If you think about it, every great culinary culture has a flavor that is central to their cuisines. The Chinese have their soy sauce. For India it's curry. Garlic and basil will have you speaking Italian. And for Mexican food it's "masa", the bread of Latin life.
Don't ask me how they know, but anthropologists claim to have proof that maize (corn) was part of the diet of natives to the Americas as much as 7,500 years ago. Somewhere along the timeline they started treating the corn with lime (CaO if you're a chemist) which increased its nutritional value, especially the niacin. The Mayans called it "Kana," which meant "our Mother," so it must have been important.
In the 1500s, the Europeans introduced lard to the mix, and the basic recipe was formed that survives to this day.
Most familiar to us in the form of tamales and tortillas, Latin countries all have their regional variations based on this ancient ingredient. The recipe which follows is for "pupusas," a Salvadoran masa cake which includes cooked potato and cheese. They resemble Mexico's "sopes" and "gorditas" or the "arepas" of Venezuela. Besides being a lot easier to make than say tamales, they are versatile. You can top them with just about anything - leftover shredded chicken and salsa, pickled onions and sour cream, chorizo and crumbled cheese.
We made about 700 of them for a food competition at Squaw Valley (took second place out of about 40 restaurants, thanks for asking) and had a few left over. We were eating them with strawberry jam, maple syrup and melted gouda and bacon.
Masa flour can be purchased at most grocery stores and is not hard to make, but the results are no better than buying it already prepared as a dough. You can find it in most grocery stores. Video Centro Market on Highway 50 or the new Mercado on Clearview Drive will definitely have it.
A warning to the vegetarians: The prepared masa will probably contain lard and/or meat stock. To stay true to your cause, make your own using Quaker brand masa, follow the directions for tamales and substitute shortening for the lard, warm water for the stock and bump up the salt a little.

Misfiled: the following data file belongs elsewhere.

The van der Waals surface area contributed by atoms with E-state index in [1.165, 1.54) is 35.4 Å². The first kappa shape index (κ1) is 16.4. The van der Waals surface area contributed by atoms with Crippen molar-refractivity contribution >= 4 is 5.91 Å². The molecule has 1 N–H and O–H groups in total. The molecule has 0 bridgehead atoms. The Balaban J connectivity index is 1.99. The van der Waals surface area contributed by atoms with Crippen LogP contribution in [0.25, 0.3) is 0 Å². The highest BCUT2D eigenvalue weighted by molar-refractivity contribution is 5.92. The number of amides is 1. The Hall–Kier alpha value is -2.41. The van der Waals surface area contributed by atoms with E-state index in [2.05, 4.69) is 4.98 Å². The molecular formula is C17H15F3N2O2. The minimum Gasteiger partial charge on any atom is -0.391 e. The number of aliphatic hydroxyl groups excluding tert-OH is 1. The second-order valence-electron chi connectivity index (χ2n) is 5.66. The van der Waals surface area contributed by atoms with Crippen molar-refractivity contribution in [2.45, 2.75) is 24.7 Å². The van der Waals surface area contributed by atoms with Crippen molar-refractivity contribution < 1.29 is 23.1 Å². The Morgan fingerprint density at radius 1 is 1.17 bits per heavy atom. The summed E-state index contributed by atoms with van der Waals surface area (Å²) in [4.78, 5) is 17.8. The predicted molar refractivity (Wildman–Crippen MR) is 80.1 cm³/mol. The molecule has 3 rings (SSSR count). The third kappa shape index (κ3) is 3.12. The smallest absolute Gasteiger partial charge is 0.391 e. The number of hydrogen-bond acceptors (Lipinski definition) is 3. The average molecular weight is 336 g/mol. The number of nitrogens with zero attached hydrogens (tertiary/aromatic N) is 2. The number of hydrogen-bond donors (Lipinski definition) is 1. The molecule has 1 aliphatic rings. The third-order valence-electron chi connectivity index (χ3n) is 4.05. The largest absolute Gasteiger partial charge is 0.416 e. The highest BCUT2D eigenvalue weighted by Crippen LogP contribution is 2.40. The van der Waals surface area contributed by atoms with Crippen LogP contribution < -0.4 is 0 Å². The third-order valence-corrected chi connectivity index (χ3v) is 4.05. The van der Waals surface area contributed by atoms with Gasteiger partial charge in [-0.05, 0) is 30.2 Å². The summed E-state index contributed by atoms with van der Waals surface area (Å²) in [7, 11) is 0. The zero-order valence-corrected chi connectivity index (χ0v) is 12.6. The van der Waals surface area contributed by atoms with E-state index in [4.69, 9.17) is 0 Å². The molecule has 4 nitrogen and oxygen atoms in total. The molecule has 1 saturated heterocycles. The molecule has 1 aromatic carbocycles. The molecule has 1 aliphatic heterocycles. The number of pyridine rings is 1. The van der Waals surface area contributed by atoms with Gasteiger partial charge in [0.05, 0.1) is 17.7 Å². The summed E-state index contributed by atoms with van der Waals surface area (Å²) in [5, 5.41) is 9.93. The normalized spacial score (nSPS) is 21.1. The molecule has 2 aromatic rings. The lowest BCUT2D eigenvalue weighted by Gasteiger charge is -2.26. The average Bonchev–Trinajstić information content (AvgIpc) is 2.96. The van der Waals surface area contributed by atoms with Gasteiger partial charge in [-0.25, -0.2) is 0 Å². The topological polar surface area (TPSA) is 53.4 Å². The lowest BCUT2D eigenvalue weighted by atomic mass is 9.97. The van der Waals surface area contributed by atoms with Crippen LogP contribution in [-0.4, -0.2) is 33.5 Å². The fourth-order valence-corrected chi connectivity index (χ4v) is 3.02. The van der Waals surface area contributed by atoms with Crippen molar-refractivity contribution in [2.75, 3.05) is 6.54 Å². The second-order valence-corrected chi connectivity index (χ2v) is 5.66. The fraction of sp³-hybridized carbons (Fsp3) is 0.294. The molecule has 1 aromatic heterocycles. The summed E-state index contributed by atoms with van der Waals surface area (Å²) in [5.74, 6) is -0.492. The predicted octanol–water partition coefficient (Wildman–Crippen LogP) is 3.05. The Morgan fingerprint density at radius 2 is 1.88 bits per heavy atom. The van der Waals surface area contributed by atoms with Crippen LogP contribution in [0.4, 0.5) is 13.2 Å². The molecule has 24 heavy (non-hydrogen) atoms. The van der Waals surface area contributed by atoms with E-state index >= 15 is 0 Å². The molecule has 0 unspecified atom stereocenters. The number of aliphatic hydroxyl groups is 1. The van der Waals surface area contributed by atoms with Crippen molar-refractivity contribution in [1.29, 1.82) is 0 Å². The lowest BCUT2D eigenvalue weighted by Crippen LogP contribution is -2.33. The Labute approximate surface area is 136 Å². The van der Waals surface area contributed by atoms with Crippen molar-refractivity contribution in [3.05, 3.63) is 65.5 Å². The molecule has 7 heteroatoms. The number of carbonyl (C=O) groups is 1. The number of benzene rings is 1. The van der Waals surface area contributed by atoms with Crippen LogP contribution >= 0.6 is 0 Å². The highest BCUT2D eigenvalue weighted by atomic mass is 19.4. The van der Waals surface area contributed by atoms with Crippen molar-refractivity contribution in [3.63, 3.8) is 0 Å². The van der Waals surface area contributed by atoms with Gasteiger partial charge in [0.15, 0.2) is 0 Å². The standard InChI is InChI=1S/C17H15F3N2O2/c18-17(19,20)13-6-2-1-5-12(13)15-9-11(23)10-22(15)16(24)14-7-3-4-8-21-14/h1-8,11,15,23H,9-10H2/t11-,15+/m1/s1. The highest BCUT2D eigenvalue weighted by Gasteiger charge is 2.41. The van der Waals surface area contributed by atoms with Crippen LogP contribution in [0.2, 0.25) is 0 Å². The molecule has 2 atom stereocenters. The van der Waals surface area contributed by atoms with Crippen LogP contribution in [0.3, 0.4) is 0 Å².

For the competition we topped them with "picadillo," a seasoned beef that shows the influence of Spain and the Caribbean on Latin America's cuisine. They make a great appetizer or adventurous lunch when served with a salad.
Little masa cakes with potato and cheese
makes about 16
11Ú2 cups prepared masa
1 tsp. baking powder
2 medium sized baking potatoes
salt to taste
about 1Ú2 cup grated Monterey Jack cheese
Peel and boil the potatoes in lightly salted water until completely cooked. Drain and allow to cool for 3 or 4 minutes. Mash until smooth. Mix the prepared masa, baking powder and salt together with the potatoes, and knead the dough until a soft, smooth dough is formed. Divide the dough into 16 balls about 11Ú2 inches in diameter. Using your thumb, make a dent in each ball. Stuff the dent with 2 teaspoons of grated cheese. Squeeze the opening closed to seal it and flatten the balls into patties about 1Ú4 inch thick. Can be made up to this point and stored refrigerated under a damp towel.
Heat a large frying pan over medium heat with enough oil to cover the bottom. Add the pupusas and press each one down gently with the back of a spatula for a few seconds. Cook for about two minutes or until golden brown then flip them and repeat the pressing-frying procedure for another two minutes or until golden.
Drain on paper towels if you think it's necessary then place on plates or serving platter. Top with picadillo and garnish with sliced radish and a drizzle of sour cream.
Spanish seasoned beef with almonds and raisins for 12 plus
1 pound cooked, shredded beef (see note)
1 medium onion, diced
1 tsp. fresh minced garlic
2 cups peeled, seeded and diced tomatoes, about 4 or canned diced tomatoes, drained and chopped.
1Ú2 cup chicken stock
2 T. of cider vinegar
1Ú4 tsp. ground cloves
1Ú2 tsp. ground cinnamon
1 tsp. ground cumin
1Ú2 tsp. ground black pepper
1Ú2 cup raisins
1Ú2 cup slivered almonds, toasted
8 large stuffed green olives, chopped
We use shredded beef because it's on hand for our enchiladas. A pound and a half of good ground beef or pork can be substituted. Just brown it, drain it and proceed.
For shredded beef, take a 11Ú2 pound piece of beef, the $2.50 to $3 a pound variety (it's not that important) and place it in a pot with enough water to cover. Add 4 or 5 whole cloves of garlic, 4 bay leaves, 1 tablespoon black pepper corns and a quartered onion and bring to a boil. Reduce heat and simmer for about two hours or until fork tender.
Remove the pot from heat and let the meat cool in the stock.
Cutting against the grain, cut the cooked beef into thick slices, about 3Ú4 inch thick. Using your fingers or a couple of forks, shred the beef.
In a large skillet, heat enough oil to cover the bottom of the pan. Add the onion and garlic and cook until the onion is translucent. Add the tomatoes and cook for 3 or 4 minutes. Add the remaining ingredients along with the meat and simmer for about 10 minutes. The stew should be fairly thick but not dry or pasty. Cook more to thicken or add stock if too thick. Taste for salt. Either cool to be reheated later or serve warm. Top each pupusa with about two big tablespoons of beef.
• Brian Shaw is the owner of Cafe del Rio in Virginia City.